Money Talk Podcast, Friday May 28, 2021
Landaas & Company newsletter June edition now available.
Advisors on This Week’s Show
(with Max Hoelzl and Joel Dresang, engineered by Jason Scuglik)
Week in Review (May 24-28, 2021)
SIGNIFICANT ECONOMIC INDICATORS & REPORTS
No major reports
Housing inflation continued to accelerate in March. Home prices increased 13.2% from the year before, according to the 20-city composite S&P CoreLogic Case-Shiller index. It was the fourth month in a row the index posted double-digit increases. Except for last May and June, the growth rate has accelerated every month since July 2019, when the increase was 2.1% from year before. The pace of price growth rose in each of the 20 composite cities in March, led by Phoenix, San Diego and Seattle.
The Conference Board said its consumer confidence index declined slightly in May as some Americans tapered their short-term outlooks based on inflation concerns and fewer federal stimulus payments. The index dipped to 117.2 from 117.5 in March, essentially staying even. Consumers remained upbeat about current economic conditions. The business research group said it expects “robust” growth for the economy in the second quarter.
The annual sales rate for new houses declined 5.9% in April, with inventories remaining near record lows and prices advancing. The Commerce Department said the median price rose 20% from April 2020. Only 4.2 months’ worth of new houses were available for sale, the 12th month in a row below the six-month mark. Houses still waiting for construction to start made up 38% of new-home sales, the highest percentage since 2005.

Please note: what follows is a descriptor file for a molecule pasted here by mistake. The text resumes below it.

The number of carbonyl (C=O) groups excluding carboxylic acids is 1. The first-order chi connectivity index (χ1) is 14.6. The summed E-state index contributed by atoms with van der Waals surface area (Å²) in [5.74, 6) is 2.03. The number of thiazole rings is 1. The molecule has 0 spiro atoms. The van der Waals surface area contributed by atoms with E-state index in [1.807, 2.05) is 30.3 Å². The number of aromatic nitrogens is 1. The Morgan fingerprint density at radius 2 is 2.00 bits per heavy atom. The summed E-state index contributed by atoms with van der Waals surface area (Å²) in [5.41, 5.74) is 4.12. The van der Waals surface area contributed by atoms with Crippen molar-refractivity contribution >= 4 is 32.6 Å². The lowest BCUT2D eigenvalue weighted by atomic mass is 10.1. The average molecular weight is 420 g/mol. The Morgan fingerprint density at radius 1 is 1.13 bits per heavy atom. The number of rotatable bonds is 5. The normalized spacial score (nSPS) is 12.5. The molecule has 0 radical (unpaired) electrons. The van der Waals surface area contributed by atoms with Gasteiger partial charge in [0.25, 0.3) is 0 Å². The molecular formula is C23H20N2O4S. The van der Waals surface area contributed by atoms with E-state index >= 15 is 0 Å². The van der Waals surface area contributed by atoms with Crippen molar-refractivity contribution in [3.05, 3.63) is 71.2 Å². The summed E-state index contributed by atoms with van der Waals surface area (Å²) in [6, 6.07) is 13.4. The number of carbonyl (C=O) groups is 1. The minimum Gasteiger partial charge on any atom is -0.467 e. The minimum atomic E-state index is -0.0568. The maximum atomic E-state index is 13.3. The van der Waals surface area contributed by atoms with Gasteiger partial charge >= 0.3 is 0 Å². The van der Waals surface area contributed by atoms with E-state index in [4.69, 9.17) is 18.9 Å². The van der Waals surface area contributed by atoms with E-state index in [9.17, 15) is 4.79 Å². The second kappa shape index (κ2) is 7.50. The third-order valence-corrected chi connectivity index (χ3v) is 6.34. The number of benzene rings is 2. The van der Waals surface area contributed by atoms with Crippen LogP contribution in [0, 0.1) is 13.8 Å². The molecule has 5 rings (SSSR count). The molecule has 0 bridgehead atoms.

No major reports
The Commerce Department said durable goods orders fell 1.3% in April, the first decline in 12 months, led by a 6.2% drop in automotive orders. Excluding the volatile transportation sector, orders rose 1% from March. Overall, demand for long-lasting manufactured items remained above the pre-pandemic level for the sixth month in a row. A proxy for business investments rose 2.3% from March and was up 14.7% from April 2020, suggesting commercial adjustments to the setbacks of the pandemic.
The four-week moving average for initial unemployment insurance claims declined for the seventh week in a row and the 15th time in 16 weeks. Labor Department data showed the average dropping below 500,000, down from a record 5.3 million in April 2020 but still above the 52-year low set just before the pandemic. Nearly 16 million Americans received jobless benefits in the latest week.
U.S. consumer spending rose at a faster pace than initially estimated, according to a first revision of first-quarter gross domestic product data. The Bureau of Economic Analysis said consumer spending, which drives about 70% of economic activity, rose at an annual rate of 11.3% from January through March, up from an initial report of 10.7%. The overall pace of GDP remained at 6.4%, as earlier estimated. Compared to the first quarter of 2020 and adjusted for inflation, GDP was down $77 billion or 0.04%.
The Bureau of Economic Analysis showed inflation-adjusted consumer spending declining 0.1% in April, after a surge in March fueled by federal stimulus payments. Overall, spending remained above its level just before the pandemic-induced recession. Meantime, personal savings rose to $2.8 trillion, more than double what it was before the recession. The Federal Reserve’s main gauge of inflation jumped to 3.1% from April 2020, the biggest increase since the summer of 1991. The April inflation rate poked above the 2% target the Fed has said it would like to maintain long-term. It was below the average of 3.2%, based on data going back to 1959.
A precursor to spending, consumer sentiment, declined slightly from April, in part because of expectations for higher inflation. The University of Michigan said a record number of consumers reported rising prices in the May survey. But a record number also forecast falling unemployment, which along with heaps of personal savings should provide further momentum for spending, an economist from the university said.
MARKET CLOSINGS FOR THE WEEK
- Nasdaq – 13749, up 278 points or 2.1%
- Standard & Poor’s 500 – 4204, up 48 points or 1.2%
- Dow Jones Industrial – 34530, up 323 points or 0.9%
- 10-year U.S. Treasury Note – 1.58%, down 0.04 point